duchess of cornwall and mr and mrs middleton. harry and meghan will be there. prince louis is 11 weeks old. today will be the first time we will see the cambridges altogether as a family of five because george and charlotte will be here prince louis will be christened in a replica of a traditional royal christening gown. he will be baptised with water from the riverjordan. there is one family member and five friends. the family member and five friends. the family is lucy middleton. she is the duchess of cambridge‘s cousin. the other godparents are long—term friends of the duke and duchess of cambridge. thank you. there are just two days to go before england‘s footballers play in the country‘s first world cup semifinal for almost 30 years. ahead of the clash with croatia in moscow — the squad have been training behind closed doors at their base in repino, and our sports correspondent david 0rnstein is there.
what is the mood in the england camp? it is relaxed, calm and remarkable considering england stand on the verge of their greatest football achievement in 52 years. yesterday we saw some of the players down at the local shops buying groceries. remarkable considering they had just booked a place in the semifinals for the first time since 1990. they have been all smiles. they have been receiving videos of the celebrations at home. rather than being burdened off the pressure of previous tournament failures and what they could achieve here, they seem to be relishing it. it seems to be inspiring them and that is symptomatic of a squad we have seen throughout this tournament, inspired by their manager gareth southgate. they seem to be behaving and playing in his image. he sets the tone. he has been conducting the crowd. he has been conducting the crowd. he has become a national icon with that
waistcoat and his team seem to be following. england trained today behind closed doors. all 23 players we re behind closed doors. all 23 players were involved. they are fit and available for a step up in quality since sweden. if they imagine it, i cannot imagine the scene is back home but they seem ready for it. we are ready, david, thank you. from football to tennis. they‘re calling it "manic monday" at wimbledon — with roger federer, rafael nadal and serena williams all in action today, and all the men‘s and women‘s last 16 singles ties taking place. katherine downes is there for us this lunchtime — katherine. yes, it is the second monday, widely regarded as the best day of the championships. all the players left in the single straw are in action today. some of the biggest names in tennis where the men‘s game is concerned. in the winning‘s drawer, one by one the staff have been snuffed out. the world number one gone. the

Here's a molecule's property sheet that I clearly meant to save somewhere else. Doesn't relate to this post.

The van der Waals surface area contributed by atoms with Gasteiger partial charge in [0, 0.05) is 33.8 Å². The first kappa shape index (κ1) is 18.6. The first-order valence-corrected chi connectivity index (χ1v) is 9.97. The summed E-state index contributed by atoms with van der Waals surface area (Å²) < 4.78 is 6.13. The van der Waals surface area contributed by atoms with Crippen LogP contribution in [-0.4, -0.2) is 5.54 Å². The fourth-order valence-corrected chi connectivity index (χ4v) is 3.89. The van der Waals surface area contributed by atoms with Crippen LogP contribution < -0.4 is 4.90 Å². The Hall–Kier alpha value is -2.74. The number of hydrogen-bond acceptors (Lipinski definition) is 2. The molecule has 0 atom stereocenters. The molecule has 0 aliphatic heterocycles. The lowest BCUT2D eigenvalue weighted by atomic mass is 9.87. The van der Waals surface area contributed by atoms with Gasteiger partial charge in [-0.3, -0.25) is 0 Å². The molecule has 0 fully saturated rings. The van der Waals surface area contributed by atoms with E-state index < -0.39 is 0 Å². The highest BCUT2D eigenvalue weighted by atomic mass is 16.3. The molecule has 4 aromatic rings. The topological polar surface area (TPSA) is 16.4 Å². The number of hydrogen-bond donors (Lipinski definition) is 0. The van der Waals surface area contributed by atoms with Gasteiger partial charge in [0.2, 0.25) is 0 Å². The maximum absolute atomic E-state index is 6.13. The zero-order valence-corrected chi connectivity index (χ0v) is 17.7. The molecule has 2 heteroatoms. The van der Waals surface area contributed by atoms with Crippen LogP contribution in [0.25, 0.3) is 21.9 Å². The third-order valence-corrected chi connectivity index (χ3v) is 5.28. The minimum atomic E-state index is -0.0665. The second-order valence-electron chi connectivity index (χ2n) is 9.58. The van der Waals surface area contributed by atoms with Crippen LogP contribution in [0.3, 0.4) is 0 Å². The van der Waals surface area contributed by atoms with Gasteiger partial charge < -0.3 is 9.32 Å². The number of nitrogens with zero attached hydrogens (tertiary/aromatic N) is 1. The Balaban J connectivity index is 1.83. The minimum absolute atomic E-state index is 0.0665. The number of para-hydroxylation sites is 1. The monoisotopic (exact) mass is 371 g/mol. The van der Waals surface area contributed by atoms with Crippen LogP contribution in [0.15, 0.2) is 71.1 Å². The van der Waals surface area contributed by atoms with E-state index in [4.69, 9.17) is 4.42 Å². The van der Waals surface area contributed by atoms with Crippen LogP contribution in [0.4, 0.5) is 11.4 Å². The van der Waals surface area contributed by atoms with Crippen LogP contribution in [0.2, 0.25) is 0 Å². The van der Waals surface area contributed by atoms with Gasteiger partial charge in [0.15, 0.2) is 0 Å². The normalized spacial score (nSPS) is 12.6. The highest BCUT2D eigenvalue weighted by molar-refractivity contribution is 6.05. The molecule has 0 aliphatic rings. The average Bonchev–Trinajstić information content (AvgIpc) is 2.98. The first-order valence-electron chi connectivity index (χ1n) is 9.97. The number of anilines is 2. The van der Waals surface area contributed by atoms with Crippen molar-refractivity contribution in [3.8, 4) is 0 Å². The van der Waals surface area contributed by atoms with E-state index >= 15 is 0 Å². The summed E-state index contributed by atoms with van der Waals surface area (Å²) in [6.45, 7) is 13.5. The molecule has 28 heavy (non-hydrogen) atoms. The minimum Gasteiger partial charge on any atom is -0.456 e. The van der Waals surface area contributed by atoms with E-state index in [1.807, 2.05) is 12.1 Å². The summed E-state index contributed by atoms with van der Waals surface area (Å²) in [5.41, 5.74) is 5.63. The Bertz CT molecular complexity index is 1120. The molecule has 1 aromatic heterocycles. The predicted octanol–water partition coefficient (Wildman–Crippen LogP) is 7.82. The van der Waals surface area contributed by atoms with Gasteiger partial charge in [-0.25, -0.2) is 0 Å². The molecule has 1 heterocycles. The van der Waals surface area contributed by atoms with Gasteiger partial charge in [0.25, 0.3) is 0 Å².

defending champion overthrown. 0ne of the game is great, venus, vanquished. 0f of the game is great, venus, vanquished. of the top ten players in the draw this year, nine have fallen already. it is notjust the winning‘s feeds who have been tumbling here at wimbledon. for the first time in a decade there are no british players through to the second week with top hopes kyle edmund and johanna konta also going out early. they both lost to fantastic players. it is so tough being british because we are judged solely on this one tournament of the year. grass is not everybody‘s favourite service. both jahan and kyle have their best results on hard courts. —— jehannedarc. kyle have their best results on hard courts. -- jehannedarc. after the shop ‘s and surprises of week one, week two started with an unexpected treat for the crowd spilling in. one of the greatest champions of all
time casually out practising. standing room only even for the most dedicated roger federer fans. standing room only even for the most dedicated roger federerfans. the men‘s singles final prepares to go head—to—head in the tv ratings with the world cup final. are not overly worried about viewing figures and ratings. we take a very long—term view on these sorts of things. we are familiar with football tournament is happening every other yea rs, tournament is happening every other years, european championships and the world cup and we are familiar with ratings going up and down depending on who is in the finals, semifinals and quarterfinals. that is business as usual. but never before has wimbledon come up against a world cup final featuring finalfeaturing england. final featuring england. if finalfeaturing england. if that happens they will be requiring their biggest stars to keep pulling in the
crowds. carolina pliskova has been beaten which means all of the top women are now out. that surely means serena williams is the overwhelming favourite to win an eighth title. no brits to cheer but jamie murray has gone through in the men‘s doubles while heather watson is in mixed doubles action later on. thank you. time for a look at the weather, here‘s stav da naos. is it staying dry for the rest of wimbledon? it looks like it. good afternoon. it is another sunny warm one across england and wales. look at this picture further north there are leaden skies. we have a weak cold front sinking its way southwards across central parts of